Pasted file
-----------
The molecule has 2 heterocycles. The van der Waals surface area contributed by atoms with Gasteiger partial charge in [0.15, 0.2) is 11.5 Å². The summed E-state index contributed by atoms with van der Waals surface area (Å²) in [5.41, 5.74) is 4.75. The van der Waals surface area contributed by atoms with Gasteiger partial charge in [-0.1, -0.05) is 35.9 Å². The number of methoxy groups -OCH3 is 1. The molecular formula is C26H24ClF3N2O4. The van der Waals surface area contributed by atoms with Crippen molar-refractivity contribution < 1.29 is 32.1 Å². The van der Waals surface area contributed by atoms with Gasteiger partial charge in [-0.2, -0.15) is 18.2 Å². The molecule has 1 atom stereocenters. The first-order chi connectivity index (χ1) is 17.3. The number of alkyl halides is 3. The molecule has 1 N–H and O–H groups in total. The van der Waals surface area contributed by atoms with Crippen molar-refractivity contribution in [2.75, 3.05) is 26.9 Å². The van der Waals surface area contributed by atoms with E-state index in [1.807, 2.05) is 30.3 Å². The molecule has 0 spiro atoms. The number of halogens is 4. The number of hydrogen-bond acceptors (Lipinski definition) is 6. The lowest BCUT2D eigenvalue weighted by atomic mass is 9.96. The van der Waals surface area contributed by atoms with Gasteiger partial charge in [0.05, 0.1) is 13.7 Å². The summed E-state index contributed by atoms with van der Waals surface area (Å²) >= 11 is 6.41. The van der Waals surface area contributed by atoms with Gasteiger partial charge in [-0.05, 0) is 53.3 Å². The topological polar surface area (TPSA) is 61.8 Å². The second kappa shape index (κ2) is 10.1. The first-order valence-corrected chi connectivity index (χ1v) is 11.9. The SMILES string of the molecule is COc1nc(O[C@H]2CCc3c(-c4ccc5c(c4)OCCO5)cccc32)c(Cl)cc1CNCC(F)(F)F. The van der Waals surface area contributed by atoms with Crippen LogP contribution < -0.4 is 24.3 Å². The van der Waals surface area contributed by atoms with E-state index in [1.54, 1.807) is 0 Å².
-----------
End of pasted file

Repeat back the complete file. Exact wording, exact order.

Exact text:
The molecule has 2 heterocycles. The van der Waals surface area contributed by atoms with Gasteiger partial charge in [0.15, 0.2) is 11.5 Å². The summed E-state index contributed by atoms with van der Waals surface area (Å²) in [5.41, 5.74) is 4.75. The van der Waals surface area contributed by atoms with Gasteiger partial charge in [-0.1, -0.05) is 35.9 Å². The number of methoxy groups -OCH3 is 1. The molecular formula is C26H24ClF3N2O4. The van der Waals surface area contributed by atoms with Crippen molar-refractivity contribution < 1.29 is 32.1 Å². The van der Waals surface area contributed by atoms with Gasteiger partial charge in [-0.2, -0.15) is 18.2 Å². The molecule has 1 atom stereocenters. The first-order chi connectivity index (χ1) is 17.3. The number of alkyl halides is 3. The molecule has 1 N–H and O–H groups in total. The van der Waals surface area contributed by atoms with Crippen molar-refractivity contribution in [2.75, 3.05) is 26.9 Å². The van der Waals surface area contributed by atoms with E-state index in [1.807, 2.05) is 30.3 Å². The molecule has 0 spiro atoms. The number of halogens is 4. The number of hydrogen-bond acceptors (Lipinski definition) is 6. The lowest BCUT2D eigenvalue weighted by atomic mass is 9.96. The van der Waals surface area contributed by atoms with Gasteiger partial charge in [0.05, 0.1) is 13.7 Å². The summed E-state index contributed by atoms with van der Waals surface area (Å²) >= 11 is 6.41. The van der Waals surface area contributed by atoms with Gasteiger partial charge in [-0.05, 0) is 53.3 Å². The topological polar surface area (TPSA) is 61.8 Å². The second kappa shape index (κ2) is 10.1. The first-order valence-corrected chi connectivity index (χ1v) is 11.9. The SMILES string of the molecule is COc1nc(O[C@H]2CCc3c(-c4ccc5c(c4)OCCO5)cccc32)c(Cl)cc1CNCC(F)(F)F. The van der Waals surface area contributed by atoms with Crippen LogP contribution < -0.4 is 24.3 Å². The van der Waals surface area contributed by atoms with E-state index in [1.54, 1.807) is 0 Å².